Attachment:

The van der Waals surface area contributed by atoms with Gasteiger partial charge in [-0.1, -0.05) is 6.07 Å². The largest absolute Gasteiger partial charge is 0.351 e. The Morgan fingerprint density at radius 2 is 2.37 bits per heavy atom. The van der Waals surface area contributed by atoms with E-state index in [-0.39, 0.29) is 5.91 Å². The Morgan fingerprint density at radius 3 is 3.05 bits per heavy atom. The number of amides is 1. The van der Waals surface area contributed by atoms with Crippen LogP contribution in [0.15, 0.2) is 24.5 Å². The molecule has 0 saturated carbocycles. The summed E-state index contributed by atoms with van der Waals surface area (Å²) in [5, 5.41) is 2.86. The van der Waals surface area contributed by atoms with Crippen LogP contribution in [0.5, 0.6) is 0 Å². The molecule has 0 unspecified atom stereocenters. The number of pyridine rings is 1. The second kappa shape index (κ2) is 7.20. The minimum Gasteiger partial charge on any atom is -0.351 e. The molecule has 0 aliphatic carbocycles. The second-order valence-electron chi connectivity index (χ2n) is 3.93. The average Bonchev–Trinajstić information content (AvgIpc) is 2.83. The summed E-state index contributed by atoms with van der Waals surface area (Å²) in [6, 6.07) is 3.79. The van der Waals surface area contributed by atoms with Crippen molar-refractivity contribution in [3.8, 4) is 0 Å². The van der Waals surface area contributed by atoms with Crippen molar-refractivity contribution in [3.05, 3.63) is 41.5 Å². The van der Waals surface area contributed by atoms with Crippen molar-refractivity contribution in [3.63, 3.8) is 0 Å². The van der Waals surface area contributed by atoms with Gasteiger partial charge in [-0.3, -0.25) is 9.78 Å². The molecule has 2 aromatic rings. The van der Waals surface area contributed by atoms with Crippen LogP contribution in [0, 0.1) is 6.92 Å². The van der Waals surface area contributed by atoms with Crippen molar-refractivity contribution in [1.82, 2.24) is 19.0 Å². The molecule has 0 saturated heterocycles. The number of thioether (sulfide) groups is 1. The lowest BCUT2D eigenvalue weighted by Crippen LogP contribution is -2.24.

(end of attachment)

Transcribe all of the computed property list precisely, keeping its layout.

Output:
The van der Waals surface area contributed by atoms with Gasteiger partial charge in [-0.1, -0.05) is 6.07 Å². The largest absolute Gasteiger partial charge is 0.351 e. The Morgan fingerprint density at radius 2 is 2.37 bits per heavy atom. The van der Waals surface area contributed by atoms with E-state index in [-0.39, 0.29) is 5.91 Å². The Morgan fingerprint density at radius 3 is 3.05 bits per heavy atom. The number of amides is 1. The van der Waals surface area contributed by atoms with Crippen LogP contribution in [0.15, 0.2) is 24.5 Å². The molecule has 0 saturated carbocycles. The summed E-state index contributed by atoms with van der Waals surface area (Å²) in [5, 5.41) is 2.86. The van der Waals surface area contributed by atoms with Crippen LogP contribution in [0.5, 0.6) is 0 Å². The molecule has 0 unspecified atom stereocenters. The number of pyridine rings is 1. The second kappa shape index (κ2) is 7.20. The minimum Gasteiger partial charge on any atom is -0.351 e. The molecule has 0 aliphatic carbocycles. The second-order valence-electron chi connectivity index (χ2n) is 3.93. The average Bonchev–Trinajstić information content (AvgIpc) is 2.83. The summed E-state index contributed by atoms with van der Waals surface area (Å²) in [6, 6.07) is 3.79. The van der Waals surface area contributed by atoms with Crippen molar-refractivity contribution in [3.8, 4) is 0 Å². The van der Waals surface area contributed by atoms with Crippen molar-refractivity contribution in [3.05, 3.63) is 41.5 Å². The van der Waals surface area contributed by atoms with Crippen molar-refractivity contribution in [3.63, 3.8) is 0 Å². The van der Waals surface area contributed by atoms with Gasteiger partial charge in [-0.3, -0.25) is 9.78 Å². The molecule has 2 aromatic rings. The van der Waals surface area contributed by atoms with Crippen LogP contribution in [0, 0.1) is 6.92 Å². The van der Waals surface area contributed by atoms with Crippen molar-refractivity contribution in [1.82, 2.24) is 19.0 Å². The molecule has 0 saturated heterocycles. The number of thioether (sulfide) groups is 1. The lowest BCUT2D eigenvalue weighted by Crippen LogP contribution is -2.24.